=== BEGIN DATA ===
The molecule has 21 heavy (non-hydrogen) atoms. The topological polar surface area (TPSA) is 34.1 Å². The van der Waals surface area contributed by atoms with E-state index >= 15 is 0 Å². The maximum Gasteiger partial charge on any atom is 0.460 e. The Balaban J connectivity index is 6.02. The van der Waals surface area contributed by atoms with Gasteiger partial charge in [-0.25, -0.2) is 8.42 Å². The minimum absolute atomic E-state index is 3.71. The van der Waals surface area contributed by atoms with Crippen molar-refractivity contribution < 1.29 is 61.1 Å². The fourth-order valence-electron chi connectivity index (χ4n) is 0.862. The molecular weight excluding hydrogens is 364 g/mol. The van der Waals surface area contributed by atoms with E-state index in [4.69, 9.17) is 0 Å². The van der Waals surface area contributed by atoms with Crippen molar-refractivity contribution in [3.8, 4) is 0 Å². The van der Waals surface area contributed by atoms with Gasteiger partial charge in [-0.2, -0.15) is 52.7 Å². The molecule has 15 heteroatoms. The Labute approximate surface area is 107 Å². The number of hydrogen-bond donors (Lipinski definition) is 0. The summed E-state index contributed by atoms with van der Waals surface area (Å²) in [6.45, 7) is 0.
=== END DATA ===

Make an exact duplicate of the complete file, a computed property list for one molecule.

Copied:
The molecule has 21 heavy (non-hydrogen) atoms. The topological polar surface area (TPSA) is 34.1 Å². The van der Waals surface area contributed by atoms with E-state index >= 15 is 0 Å². The maximum Gasteiger partial charge on any atom is 0.460 e. The Balaban J connectivity index is 6.02. The van der Waals surface area contributed by atoms with Gasteiger partial charge in [-0.25, -0.2) is 8.42 Å². The minimum absolute atomic E-state index is 3.71. The van der Waals surface area contributed by atoms with Crippen molar-refractivity contribution < 1.29 is 61.1 Å². The fourth-order valence-electron chi connectivity index (χ4n) is 0.862. The molecular weight excluding hydrogens is 364 g/mol. The van der Waals surface area contributed by atoms with E-state index in [4.69, 9.17) is 0 Å². The van der Waals surface area contributed by atoms with Crippen molar-refractivity contribution in [3.8, 4) is 0 Å². The van der Waals surface area contributed by atoms with Gasteiger partial charge in [-0.2, -0.15) is 52.7 Å². The molecule has 15 heteroatoms. The Labute approximate surface area is 107 Å². The number of hydrogen-bond donors (Lipinski definition) is 0. The summed E-state index contributed by atoms with van der Waals surface area (Å²) in [6.45, 7) is 0.